Something-new_dvd reviewImagine charming outlaw Dean Martin kidnapping gorgeous Honor Blackman in a battle of the sexes that includes low comedy, fights (gun, fist and knife), an odd Burt Bacharach song and about 100 Mexican bandits being riddled by a Gatling gun, then you’re ready for Andrew McLaglen’s Something Big.

McLaglen and his frequent screenwriter James Lee Barrett (Shenandoah) teamed to make this scruffy tale for National General in 1971. Now it’s available for the first time on DVD from CBS, and that’s a good thing for Westerns fans.

The “something big” of the title is an idea of Martin’s character, Joe Baker, to become a legend of the West by pulling off one big score. But time’s running out for Baker, since an impending marriage threatens to take him back to his native Philadelphia. He decides to rob a storehouse of gold hidden in a monastery and needs a Gatling gun to do it. The problem is, the man with the Gatling (a funny Albert Salmi) doesn’t want cash for the gun, he wants a woman.

Enter Bond icon Blackman, who just so happens to be married to Brian Keith, who plays the commandant of the local Army barracks and Baker’s archenemy. Baker grabs Mary Anna Morgan (Blackman) to trade for the Gatling, and the battle of the sexes turns into an all-out war, with Mary Anna defying Baker, Col. Morgan (Keith) hot on his trail and an army of bandits ready for the kill.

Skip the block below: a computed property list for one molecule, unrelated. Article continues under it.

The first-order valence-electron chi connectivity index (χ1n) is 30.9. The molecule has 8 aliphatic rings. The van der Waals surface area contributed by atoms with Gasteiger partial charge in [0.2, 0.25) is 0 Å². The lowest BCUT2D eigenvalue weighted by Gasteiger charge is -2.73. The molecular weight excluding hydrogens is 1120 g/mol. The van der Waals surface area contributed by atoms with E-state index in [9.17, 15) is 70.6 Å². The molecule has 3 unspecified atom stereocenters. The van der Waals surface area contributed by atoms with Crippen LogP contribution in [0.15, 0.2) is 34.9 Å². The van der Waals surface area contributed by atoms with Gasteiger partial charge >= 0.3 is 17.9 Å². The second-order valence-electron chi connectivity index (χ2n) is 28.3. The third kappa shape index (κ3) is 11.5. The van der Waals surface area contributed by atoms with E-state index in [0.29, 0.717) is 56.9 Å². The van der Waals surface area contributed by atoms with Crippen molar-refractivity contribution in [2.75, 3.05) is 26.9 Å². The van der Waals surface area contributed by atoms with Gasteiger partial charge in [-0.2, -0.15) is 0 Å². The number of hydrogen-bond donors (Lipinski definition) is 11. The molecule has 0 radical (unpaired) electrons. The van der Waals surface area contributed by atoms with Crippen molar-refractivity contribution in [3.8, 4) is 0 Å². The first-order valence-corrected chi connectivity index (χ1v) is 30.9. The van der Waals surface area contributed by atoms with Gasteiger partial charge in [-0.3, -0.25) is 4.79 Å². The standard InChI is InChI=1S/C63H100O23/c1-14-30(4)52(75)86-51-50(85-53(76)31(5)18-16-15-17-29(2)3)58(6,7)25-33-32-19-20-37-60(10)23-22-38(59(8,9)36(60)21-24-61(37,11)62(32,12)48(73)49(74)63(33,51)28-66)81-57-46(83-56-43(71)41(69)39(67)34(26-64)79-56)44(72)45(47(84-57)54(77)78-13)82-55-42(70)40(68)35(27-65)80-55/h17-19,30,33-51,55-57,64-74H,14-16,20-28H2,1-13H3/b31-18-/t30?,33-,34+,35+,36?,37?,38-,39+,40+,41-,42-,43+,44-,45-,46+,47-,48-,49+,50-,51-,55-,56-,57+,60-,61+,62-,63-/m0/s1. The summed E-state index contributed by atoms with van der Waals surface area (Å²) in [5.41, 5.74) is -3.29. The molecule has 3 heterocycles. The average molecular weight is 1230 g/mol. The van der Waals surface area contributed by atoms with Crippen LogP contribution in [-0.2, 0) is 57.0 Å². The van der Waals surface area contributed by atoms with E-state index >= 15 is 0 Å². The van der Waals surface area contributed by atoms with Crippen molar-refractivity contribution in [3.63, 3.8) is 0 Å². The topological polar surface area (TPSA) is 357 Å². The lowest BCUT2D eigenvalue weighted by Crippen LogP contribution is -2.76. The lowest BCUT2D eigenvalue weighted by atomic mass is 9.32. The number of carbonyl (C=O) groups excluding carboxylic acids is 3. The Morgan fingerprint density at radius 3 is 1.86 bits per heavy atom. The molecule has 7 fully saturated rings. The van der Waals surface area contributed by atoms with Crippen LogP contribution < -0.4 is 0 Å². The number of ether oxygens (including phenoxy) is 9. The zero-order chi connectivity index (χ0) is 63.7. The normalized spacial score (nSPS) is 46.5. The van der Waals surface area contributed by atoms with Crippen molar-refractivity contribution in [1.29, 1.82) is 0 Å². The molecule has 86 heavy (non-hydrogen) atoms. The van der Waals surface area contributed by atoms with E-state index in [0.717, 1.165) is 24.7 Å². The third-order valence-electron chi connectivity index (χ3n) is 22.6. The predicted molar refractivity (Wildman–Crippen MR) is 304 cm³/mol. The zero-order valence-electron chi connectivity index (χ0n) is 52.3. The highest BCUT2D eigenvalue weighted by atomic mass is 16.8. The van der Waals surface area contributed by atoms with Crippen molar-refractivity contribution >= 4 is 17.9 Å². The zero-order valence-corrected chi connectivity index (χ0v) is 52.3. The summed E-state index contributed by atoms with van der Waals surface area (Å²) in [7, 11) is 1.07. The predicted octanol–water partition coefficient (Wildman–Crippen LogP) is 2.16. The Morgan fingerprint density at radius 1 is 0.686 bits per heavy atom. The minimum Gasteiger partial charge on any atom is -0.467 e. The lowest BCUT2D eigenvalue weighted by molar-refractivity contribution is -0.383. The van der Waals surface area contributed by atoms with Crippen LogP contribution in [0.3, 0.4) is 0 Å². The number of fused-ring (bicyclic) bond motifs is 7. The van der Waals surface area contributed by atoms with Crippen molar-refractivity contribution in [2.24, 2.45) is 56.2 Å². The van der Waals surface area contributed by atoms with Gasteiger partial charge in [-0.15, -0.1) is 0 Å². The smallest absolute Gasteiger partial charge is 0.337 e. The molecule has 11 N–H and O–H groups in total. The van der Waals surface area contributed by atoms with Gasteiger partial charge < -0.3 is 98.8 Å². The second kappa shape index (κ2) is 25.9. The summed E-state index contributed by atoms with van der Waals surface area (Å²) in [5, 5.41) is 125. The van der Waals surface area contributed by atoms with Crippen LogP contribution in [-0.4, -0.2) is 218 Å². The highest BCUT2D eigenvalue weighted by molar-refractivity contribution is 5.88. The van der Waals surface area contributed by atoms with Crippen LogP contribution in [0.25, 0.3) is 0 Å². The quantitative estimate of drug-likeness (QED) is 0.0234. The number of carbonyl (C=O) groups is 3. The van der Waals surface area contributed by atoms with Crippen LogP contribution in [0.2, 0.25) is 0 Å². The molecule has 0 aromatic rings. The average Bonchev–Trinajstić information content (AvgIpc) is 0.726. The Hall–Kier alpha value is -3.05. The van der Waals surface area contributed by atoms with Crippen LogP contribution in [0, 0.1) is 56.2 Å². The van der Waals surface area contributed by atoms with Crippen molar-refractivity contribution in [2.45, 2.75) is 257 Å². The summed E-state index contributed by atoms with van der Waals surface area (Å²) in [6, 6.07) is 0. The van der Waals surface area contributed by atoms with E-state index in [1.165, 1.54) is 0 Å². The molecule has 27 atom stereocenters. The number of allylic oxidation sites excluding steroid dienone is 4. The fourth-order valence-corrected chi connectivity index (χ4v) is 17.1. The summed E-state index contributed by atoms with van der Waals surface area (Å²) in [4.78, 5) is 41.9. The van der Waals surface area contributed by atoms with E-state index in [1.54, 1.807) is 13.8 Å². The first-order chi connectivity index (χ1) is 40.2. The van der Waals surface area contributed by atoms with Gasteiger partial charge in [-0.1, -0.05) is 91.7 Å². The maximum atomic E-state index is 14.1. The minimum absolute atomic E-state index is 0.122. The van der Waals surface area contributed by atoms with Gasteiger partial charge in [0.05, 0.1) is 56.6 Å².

Aiming for a lighter, Butch Cassidy and the Sundance Kid-like tone, Something Big mixes ironic humor, slapstick and old-style Western action. McLaglen was no stranger to this approach, having hit those notes so successfully with 1963’s McLintock!

McLaglen liked throwing humor into the Western mix, “I always enjoyed that [comic approach]. Something Big to me was a very funny movie, and that’s another one [of my films] I think is underrated. National General was going broke, and it happened to be their last in-house picture before they went under.”

This was McLaglen’s second film with Martin, following their successful Bandolero! “After doing two pictures with him, I can tell you there’s no better worker anywhere than Dean Martin,” McLaglen says. “He was so conscientious; knew his lines and was always standing next to the camera ready to go. All of this hokey poke that you saw on TV about his drinking, forget it. He was absolutely professional. We did running inserts [shots of Martin on a wagon], and I asked Dean if he’d do it again, and he said, ‘Andy, I’ll do it a hundred times if you need me to.’”

Something Big’s laid-back comedy belongs to Martin, and the scruffy mutt who rides along with him, while Keith gives a broad, funny performance as the Army officer on verge of retirement. Keith’s frustration with Merlin Olsen’s character plays as a mini-tribute to John Wayne’s Nathan Brittles in She Wore a Yellow Ribbon and to McLaglen’s dad, Victor.

Well shot by Harry Stradling, and filled with familiar faces (Ben Johnson, Harry Carey Jr.), Something Big is an amiable, gentle example of an old-fashioned studio Western, made at a time when the genre was beginning to fade from view.

C. Courtney Joyner is a screenwriter and director with more than 25 produced movies to his credit. He is the author of The Westerners: Interviews with Actors, Directors and Writers.

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